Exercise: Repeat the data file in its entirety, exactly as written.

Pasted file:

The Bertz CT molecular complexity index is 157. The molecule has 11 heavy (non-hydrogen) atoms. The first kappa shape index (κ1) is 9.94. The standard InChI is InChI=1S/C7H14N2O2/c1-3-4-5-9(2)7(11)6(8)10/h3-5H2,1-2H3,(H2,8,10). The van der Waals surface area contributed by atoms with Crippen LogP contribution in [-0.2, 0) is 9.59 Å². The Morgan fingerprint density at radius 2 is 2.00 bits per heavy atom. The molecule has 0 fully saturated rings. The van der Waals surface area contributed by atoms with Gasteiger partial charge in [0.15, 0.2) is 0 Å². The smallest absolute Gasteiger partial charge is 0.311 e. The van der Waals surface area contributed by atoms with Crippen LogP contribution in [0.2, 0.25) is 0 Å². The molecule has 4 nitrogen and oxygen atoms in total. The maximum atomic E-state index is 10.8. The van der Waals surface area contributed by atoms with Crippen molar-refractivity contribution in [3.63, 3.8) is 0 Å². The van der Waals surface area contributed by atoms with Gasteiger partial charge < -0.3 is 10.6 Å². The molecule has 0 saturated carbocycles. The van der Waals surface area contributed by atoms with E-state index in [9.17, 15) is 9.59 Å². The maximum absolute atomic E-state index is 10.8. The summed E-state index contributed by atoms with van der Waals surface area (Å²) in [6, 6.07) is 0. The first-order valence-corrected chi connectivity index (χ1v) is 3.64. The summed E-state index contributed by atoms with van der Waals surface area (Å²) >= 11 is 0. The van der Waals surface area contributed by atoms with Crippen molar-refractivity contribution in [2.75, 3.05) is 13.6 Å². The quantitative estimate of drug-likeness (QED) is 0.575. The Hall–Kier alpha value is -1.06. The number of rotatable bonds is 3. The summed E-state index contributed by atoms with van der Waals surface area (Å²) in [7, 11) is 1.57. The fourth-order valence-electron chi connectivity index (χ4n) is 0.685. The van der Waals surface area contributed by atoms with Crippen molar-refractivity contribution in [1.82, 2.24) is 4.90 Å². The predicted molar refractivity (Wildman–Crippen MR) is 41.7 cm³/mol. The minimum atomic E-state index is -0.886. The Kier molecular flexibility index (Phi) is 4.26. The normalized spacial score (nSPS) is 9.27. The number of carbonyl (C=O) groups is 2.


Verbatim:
The Bertz CT molecular complexity index is 157. The molecule has 11 heavy (non-hydrogen) atoms. The first kappa shape index (κ1) is 9.94. The standard InChI is InChI=1S/C7H14N2O2/c1-3-4-5-9(2)7(11)6(8)10/h3-5H2,1-2H3,(H2,8,10). The van der Waals surface area contributed by atoms with Crippen LogP contribution in [-0.2, 0) is 9.59 Å². The Morgan fingerprint density at radius 2 is 2.00 bits per heavy atom. The molecule has 0 fully saturated rings. The van der Waals surface area contributed by atoms with Gasteiger partial charge in [0.15, 0.2) is 0 Å². The smallest absolute Gasteiger partial charge is 0.311 e. The van der Waals surface area contributed by atoms with Crippen LogP contribution in [0.2, 0.25) is 0 Å². The molecule has 4 nitrogen and oxygen atoms in total. The maximum atomic E-state index is 10.8. The van der Waals surface area contributed by atoms with Crippen molar-refractivity contribution in [3.63, 3.8) is 0 Å². The van der Waals surface area contributed by atoms with Gasteiger partial charge < -0.3 is 10.6 Å². The molecule has 0 saturated carbocycles. The van der Waals surface area contributed by atoms with E-state index in [9.17, 15) is 9.59 Å². The maximum absolute atomic E-state index is 10.8. The summed E-state index contributed by atoms with van der Waals surface area (Å²) in [6, 6.07) is 0. The first-order valence-corrected chi connectivity index (χ1v) is 3.64. The summed E-state index contributed by atoms with van der Waals surface area (Å²) >= 11 is 0. The van der Waals surface area contributed by atoms with Crippen molar-refractivity contribution in [2.75, 3.05) is 13.6 Å². The quantitative estimate of drug-likeness (QED) is 0.575. The Hall–Kier alpha value is -1.06. The number of rotatable bonds is 3. The summed E-state index contributed by atoms with van der Waals surface area (Å²) in [7, 11) is 1.57. The fourth-order valence-electron chi connectivity index (χ4n) is 0.685. The van der Waals surface area contributed by atoms with Crippen molar-refractivity contribution in [1.82, 2.24) is 4.90 Å². The predicted molar refractivity (Wildman–Crippen MR) is 41.7 cm³/mol. The minimum atomic E-state index is -0.886. The Kier molecular flexibility index (Phi) is 4.26. The normalized spacial score (nSPS) is 9.27. The number of carbonyl (C=O) groups is 2.